“Freedom is the greatest when the ground rules are clear. Chalk out the playing field and say, within those lines, make any decisions you need.” – Dick Brown, former chairman and CEO of EDS. For hotels, think about those guest service agents and other team members and how much easier everything would be if they did not have to constantly look for a supervisor, manager or owner.
- Increase Your Net Worth
“Networking is sharing your contacts with others to create value without the expectation of compensation. Your network is your net worth.” – Tim Sanders, former Chief Solutions Officer at Yahoo. For hotels, it’s all about networking. This could be for sales, finding contacts with companies that can increase the value of your asset, or any other purpose. Networking is essential.
- Expand Your Roster
“Think of your team as not just the people you pay, but as the people who pay you as well.” – Feargal Quinn, former executive chairman of Superquinn. For hotels, management companies can look to owners for advice from time to time. How about marketing alongside hospitals, tech companies and biomedical companies to bring people to your market?
The cost of attracting, booking and retaining guests must be a factor in determining what segment of the market to pursue. The reservation cost per channel, optimum channel mix and other factors are critical for use by the revenue manager. This information must be put into play instead of just driving occupancy; the key is not rate but net profit per occupied room. Optimizing rates is finding the right price for the right product at the right time for the right guest. There is a major trend within the chain hotels to automate this process, however, this does not mean that individuals do not stay focused. A computer cannot discern why certain historical patterns exist. A one-time only piece of business or a critical shift in where holidays fall can materially impact the revenue management algorithm. Yes, revenue management is now truly a science but it requires strong data and history!
Distribution Channel Management
Distribution channel management has become a science which now requires that hoteliers must preserve their brand (and in most cases rate-parity) by utilizing the most cost-effective distribution channels, instead of using desperate measures to sell inventory. It is vital for hotel owners and operators to stay ahead of the latest trends within the distribution channels.
How do we do this? We provide rich content that answers guest’s questions on brand.com sites. Guest service agents must be used as an extension to the sales team by giving them the tools to close the “sale.” Provide them with training and the confidence to book business directly on property, as this is the most cost effective way to maximize profits. The GDS system should be checked regularly to ensure your content is loaded correctly and that agents are able to answer questions about your property. Finally, maximize profits by negotiating with your OTA distribution team (yes, the OTAs can be an integral part of your team) and reduce your commissions. Then make certain that you have a strategy in place to earn the repeat business of every single guest…and get them to book direct next time.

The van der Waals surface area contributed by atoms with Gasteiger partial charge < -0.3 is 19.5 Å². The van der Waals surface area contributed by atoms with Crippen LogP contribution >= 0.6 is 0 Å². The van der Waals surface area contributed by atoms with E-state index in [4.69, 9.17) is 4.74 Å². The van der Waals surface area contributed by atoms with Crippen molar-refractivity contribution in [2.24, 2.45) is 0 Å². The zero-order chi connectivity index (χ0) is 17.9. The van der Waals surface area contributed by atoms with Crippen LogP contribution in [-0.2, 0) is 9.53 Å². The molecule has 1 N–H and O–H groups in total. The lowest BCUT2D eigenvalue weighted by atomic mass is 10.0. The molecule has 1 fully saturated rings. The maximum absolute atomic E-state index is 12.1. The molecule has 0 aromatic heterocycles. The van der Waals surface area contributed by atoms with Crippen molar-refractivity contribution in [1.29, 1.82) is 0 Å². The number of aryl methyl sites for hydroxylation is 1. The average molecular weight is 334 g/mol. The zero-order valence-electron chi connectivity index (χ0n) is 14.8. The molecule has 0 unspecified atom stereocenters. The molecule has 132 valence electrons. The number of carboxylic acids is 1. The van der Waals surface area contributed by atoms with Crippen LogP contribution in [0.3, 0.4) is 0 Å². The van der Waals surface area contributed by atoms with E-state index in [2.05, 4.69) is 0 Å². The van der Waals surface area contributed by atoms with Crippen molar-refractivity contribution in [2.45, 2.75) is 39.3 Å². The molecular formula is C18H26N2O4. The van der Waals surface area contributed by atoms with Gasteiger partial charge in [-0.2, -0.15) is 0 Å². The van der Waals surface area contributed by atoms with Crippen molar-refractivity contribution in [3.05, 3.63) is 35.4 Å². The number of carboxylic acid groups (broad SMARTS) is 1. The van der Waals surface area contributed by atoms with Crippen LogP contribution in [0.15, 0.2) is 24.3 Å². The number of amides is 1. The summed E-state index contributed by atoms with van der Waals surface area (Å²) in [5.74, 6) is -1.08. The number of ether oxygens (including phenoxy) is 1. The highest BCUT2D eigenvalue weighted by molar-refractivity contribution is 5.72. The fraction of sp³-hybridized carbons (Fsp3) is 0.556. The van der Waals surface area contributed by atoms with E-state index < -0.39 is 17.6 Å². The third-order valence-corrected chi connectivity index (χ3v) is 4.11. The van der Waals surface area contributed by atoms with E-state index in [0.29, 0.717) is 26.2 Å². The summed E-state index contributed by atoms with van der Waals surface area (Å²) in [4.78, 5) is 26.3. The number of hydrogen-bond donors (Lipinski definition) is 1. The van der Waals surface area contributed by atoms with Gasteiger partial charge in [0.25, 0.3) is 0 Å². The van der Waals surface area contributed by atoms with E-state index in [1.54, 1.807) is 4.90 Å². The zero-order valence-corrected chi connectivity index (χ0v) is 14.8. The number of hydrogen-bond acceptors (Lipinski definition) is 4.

Today, there are entrants in the market that can have a significant impact on the hospitality industry. Airbnb is probably the largest but the sharing economy in general is a big disruptor of the way hospitality plays out in the near future. Moreover, look for new disruption among the distribution channel providers. Think Amazon, Facebook, Google, Apple and many more…this landscape will be changing soon!
In addition to disruption via outside companies, the pace of change will leave many behind if not up-to-speed on trends. Mobile is a great example…web site not mobile optimized? You are left behind. Not recently renovated? Same problem. Dated, aging brand representing your hotel? This is another challenge. Need to refinance within the next year? Keep an eye on interest rates. Lastly, expect the unexpected. Global events are not usually predicted by lay people. Be prepared for anything and everything. Our forecast is for a very strong 2016 if there is no “black swan” event.
At the end of the day, whether you are an owner, operator or both, net income and the value of your hotel is a key indicator of the market strength and your team’s performance. Capitalization rates (cap rates), which determine value by providing an estimated return that a buyer will receive on your current net income, are the best barometer for determining value. Today, these rates range from 5 to 11 and the average is 8. This means an investor would receive a first year return of 8 percent on a cap rate of 8. For illustration for those who are not comfortable with this part of the industry, a net income of $1M divided by a cap rate of 8 would equal a $12.5M value. On the other hand, that same hotel net income at a 7 cap would be $14.29M.
Boutique hotels, resorts and top tier metropolitan areas are lower than average, meaning that your price would be higher (lower cap rate means higher value). Now is a great time to invest as net operating income (NOI) increased by 12.3 percent in 2014 and is expected to rise another 14.2 percent in 2015 and another 12.9 percent in 2016, according to PKF. Values have already surpassed previous highs of 2006 and 2007.
A strong business plan must contain short-term and long-term goals that are measurable and attainable. The plan must be innovative, in line with the latest industry trends and focused on staying ahead of the competition. This includes both revenues and expenses, many of which are impacted by both macro and micro-economic trends. By developing a strong business plan, hoteliers are providing a road map for a successful 2016.